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January 20, 2007

White gets career back on track under Sampson

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As soon as he took over as Indiana's coach last spring, Kelvin Sampson had to begin recruiting.

And he didn't even have to leave campus to pursue his most important target.

Sampson persuaded D.J. White to stay at Indiana instead of transferring out of frustration over the departure of former coach Mike Davis. That sales pitch has helped catapult Indiana near the top of the Big Ten standings.

After missing nearly the entire 2005-06 season with an injured left foot, White has come back with a vengeance. Indiana's scoring and rebounding leader will seek his third consecutive double-double Saturday when the Hoosiers play at Connecticut.

"He is playing at a high level and maybe as good as any big man in our league," Iowa coach Steve Alford said.

White's emergence shouldn't have come as a surprise.

Two years ago, White earned Rivals.com freshman All-America honors and led all Big Ten freshmen in scoring (13.3), blocks (2.2) and field-goal percentage (.572).

But he followed that dream season by enduring a year-long nightmare.

White broke his left foot in an exhibition game before his sophomore year and didn't return to action until mid-December. He then played only five games before injuring a different part of his foot and sitting out the rest of the season.

"It was very frustrating,'' White said. "I came back from the first injury, play five games and we're on a winning streak and in the top 10 in the nation. Then I went down and the team just went backward."

White's disappointment continued with the resignation of Davis.

Indiana guard Robert Vaden reacted to the move by transferring to Alabama-Birmingham, where Davis now coaches. White admits he also briefly considered leaving Indiana.

He certainly had reason to feel tempted. White went to high school in Tuscaloosa, Ala., and could have returned to his home state by following Davis to UAB.

White eventually decided to stay at Indiana because he believed in Sampson and couldn't bear the thought of sitting out one more year. NCAA rules would have made White ineligible to play this season if he'd transferred to another Division I school.

"I always felt I was going to stay, but I had to weigh my options and see what the best situation was for me and my family," White said. "The best situation was here. I didn't want to sit out another year. That would have been two years without something I love doing."

Indiana's new coach has helped turn White into a new kind of player.

Sampson wanted White to develop into more of a physical presence while also staying well-conditioned enough to run the floor throughout the bruising Big Ten schedule. The 6-foot-9 forward worked tirelessly on his rebounding throughout the offseason and also spent additional time in the weight room.

"He saw himself as Tracy McGrady, not Eddy Curry," Sampson said. "He was more of a face-up kind of guy. D.J.'s never been a back-to-the-basket scorer. If you saw him in high school and he scored, it was usually with a jump shot. He's not a kid that went and posted up with his back to the basket.

"We're not trying to recreate him. We're just trying to fit him in where we need him to play."

The results didn't come at first.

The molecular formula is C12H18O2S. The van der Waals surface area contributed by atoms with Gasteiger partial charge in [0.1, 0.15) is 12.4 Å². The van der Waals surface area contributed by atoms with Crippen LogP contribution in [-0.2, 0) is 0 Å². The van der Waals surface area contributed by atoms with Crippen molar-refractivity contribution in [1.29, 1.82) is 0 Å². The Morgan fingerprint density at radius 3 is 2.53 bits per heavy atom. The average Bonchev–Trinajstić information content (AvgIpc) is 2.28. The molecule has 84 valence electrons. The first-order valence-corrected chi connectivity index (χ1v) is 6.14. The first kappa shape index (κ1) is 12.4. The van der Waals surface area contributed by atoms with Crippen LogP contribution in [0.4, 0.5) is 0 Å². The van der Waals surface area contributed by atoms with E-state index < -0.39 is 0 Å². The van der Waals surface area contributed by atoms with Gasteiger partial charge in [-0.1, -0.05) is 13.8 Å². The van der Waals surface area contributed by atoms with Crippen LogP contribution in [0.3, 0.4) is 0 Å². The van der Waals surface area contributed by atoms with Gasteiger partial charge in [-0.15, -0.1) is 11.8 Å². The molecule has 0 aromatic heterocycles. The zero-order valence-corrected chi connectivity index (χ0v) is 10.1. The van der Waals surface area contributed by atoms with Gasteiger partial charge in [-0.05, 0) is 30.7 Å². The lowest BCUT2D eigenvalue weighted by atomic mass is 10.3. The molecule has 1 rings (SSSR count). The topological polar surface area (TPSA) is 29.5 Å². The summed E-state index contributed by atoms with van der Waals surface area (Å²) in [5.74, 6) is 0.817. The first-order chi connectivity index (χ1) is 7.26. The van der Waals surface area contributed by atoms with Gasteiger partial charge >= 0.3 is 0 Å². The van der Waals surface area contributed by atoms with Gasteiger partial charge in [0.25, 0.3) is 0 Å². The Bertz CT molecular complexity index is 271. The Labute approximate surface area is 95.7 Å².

White said his foot hasn't bothered him all season, but he needed time to adjust to Sampson's style and shake off the rust from his long layoff.

"I've had an up-and-down year," White said. "I started off slow. I was just trying to get back in the swing of things after taking a year off. In the last month or so, I feel I've come on strong with my defensive rebounding."

The low point came Jan. 2 when freshman phenom Greg Oden outplayed him in Ohio State's 74-67 victory over Indiana. White shot 3-of-14 from the field and scored 11 points in that game, while Oden compiled 21 points and four blocked shots.

Indiana hasn't lost since. White's a big reason why.

White has shot 64 percent while averaging 17.4 points and 2.6 blocks per game during the Hoosiers' five-game winning streak. He shot 10-of-13 and collected 23 points and 12 rebounds tying career highs in both categories Wednesday in a 71-64 victory over Iowa.

"He's a much better player today than a month ago," Sampson said, "and that's encouraging to us."

Connecticut coach Jim Calhoun takes it a step further.

"White's playing, in my opinion, the best basketball of his career," Calhoun said.

While he enjoys hearing the compliments from rival coaches, White still sees room for improvement.

His coach agrees with that assessment.

Sampson recently encouraged White to go to his left more as a way of diversifying his game and making him tougher to defend. White responded with this recent four-game surge.

That's one thing Sampson loves about his star forward. White welcomes constructive criticism instead of complaining about it.

"He's a wonderful, wonderful kid to coach," Sampson said. "I love him to death just because of his attitude. If I told him to run through that wall, he'd say, 'Coach, can I get a running start?' ''

White admits he needed time to adjust to Sampson's hard-nosed approach, but he has since adjusted to his new coach's style.

The proof is evident in White's numbers. White is on pace to set career highs in scoring (14.3), rebounding (7.3), blocks (2.6) and assists (1.6) per game.

"He stuck with me throughout everything and kept telling me things are going to come," White said. "He told me not to rush things and just play. That's what I'm trying to right now."

Sampson is equally happy that White stuck with him.

For more coverage of the Indiana Hoosiers, check out Peegs.com.

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